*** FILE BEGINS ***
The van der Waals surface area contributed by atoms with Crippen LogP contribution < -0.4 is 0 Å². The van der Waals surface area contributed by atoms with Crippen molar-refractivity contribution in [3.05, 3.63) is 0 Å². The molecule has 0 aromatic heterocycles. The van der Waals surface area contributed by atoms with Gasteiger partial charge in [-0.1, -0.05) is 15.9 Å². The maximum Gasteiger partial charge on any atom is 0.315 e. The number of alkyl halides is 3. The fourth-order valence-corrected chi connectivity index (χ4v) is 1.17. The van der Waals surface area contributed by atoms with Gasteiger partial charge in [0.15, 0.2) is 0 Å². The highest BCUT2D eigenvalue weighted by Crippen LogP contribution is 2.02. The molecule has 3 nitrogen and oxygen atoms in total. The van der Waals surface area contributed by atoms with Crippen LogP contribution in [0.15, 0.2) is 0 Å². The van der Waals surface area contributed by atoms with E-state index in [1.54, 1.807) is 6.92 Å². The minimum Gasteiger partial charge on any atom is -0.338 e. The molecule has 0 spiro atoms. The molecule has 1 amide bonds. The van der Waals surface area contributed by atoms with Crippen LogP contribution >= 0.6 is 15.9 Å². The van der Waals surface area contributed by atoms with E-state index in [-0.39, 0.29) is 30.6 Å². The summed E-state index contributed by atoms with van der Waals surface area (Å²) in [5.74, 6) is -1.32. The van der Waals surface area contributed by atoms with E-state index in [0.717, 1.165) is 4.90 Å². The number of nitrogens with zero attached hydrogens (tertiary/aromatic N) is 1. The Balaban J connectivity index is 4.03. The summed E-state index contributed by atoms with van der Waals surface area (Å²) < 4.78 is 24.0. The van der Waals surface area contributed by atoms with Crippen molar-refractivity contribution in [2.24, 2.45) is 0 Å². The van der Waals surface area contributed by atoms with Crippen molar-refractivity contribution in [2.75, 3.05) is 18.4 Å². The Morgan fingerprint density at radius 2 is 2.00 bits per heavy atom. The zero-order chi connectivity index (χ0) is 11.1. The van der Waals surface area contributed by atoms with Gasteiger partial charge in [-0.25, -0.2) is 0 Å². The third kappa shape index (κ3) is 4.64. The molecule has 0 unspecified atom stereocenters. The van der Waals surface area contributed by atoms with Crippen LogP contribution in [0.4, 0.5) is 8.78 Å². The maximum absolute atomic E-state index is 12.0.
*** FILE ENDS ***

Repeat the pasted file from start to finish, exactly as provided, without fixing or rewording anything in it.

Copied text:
The van der Waals surface area contributed by atoms with Crippen LogP contribution < -0.4 is 0 Å². The van der Waals surface area contributed by atoms with Crippen molar-refractivity contribution in [3.05, 3.63) is 0 Å². The molecule has 0 aromatic heterocycles. The van der Waals surface area contributed by atoms with Gasteiger partial charge in [-0.1, -0.05) is 15.9 Å². The maximum Gasteiger partial charge on any atom is 0.315 e. The number of alkyl halides is 3. The fourth-order valence-corrected chi connectivity index (χ4v) is 1.17. The van der Waals surface area contributed by atoms with Gasteiger partial charge in [0.15, 0.2) is 0 Å². The highest BCUT2D eigenvalue weighted by Crippen LogP contribution is 2.02. The molecule has 3 nitrogen and oxygen atoms in total. The van der Waals surface area contributed by atoms with Crippen LogP contribution in [0.15, 0.2) is 0 Å². The van der Waals surface area contributed by atoms with E-state index in [1.54, 1.807) is 6.92 Å². The minimum Gasteiger partial charge on any atom is -0.338 e. The molecule has 0 spiro atoms. The molecule has 1 amide bonds. The van der Waals surface area contributed by atoms with Crippen LogP contribution >= 0.6 is 15.9 Å². The van der Waals surface area contributed by atoms with E-state index in [-0.39, 0.29) is 30.6 Å². The summed E-state index contributed by atoms with van der Waals surface area (Å²) in [5.74, 6) is -1.32. The van der Waals surface area contributed by atoms with E-state index in [0.717, 1.165) is 4.90 Å². The number of nitrogens with zero attached hydrogens (tertiary/aromatic N) is 1. The Balaban J connectivity index is 4.03. The summed E-state index contributed by atoms with van der Waals surface area (Å²) < 4.78 is 24.0. The van der Waals surface area contributed by atoms with Crippen molar-refractivity contribution in [2.24, 2.45) is 0 Å². The van der Waals surface area contributed by atoms with Crippen molar-refractivity contribution in [2.75, 3.05) is 18.4 Å². The Morgan fingerprint density at radius 2 is 2.00 bits per heavy atom. The zero-order chi connectivity index (χ0) is 11.1. The van der Waals surface area contributed by atoms with Gasteiger partial charge in [-0.25, -0.2) is 0 Å². The third kappa shape index (κ3) is 4.64. The molecule has 0 unspecified atom stereocenters. The van der Waals surface area contributed by atoms with Crippen LogP contribution in [0.4, 0.5) is 8.78 Å². The maximum absolute atomic E-state index is 12.0.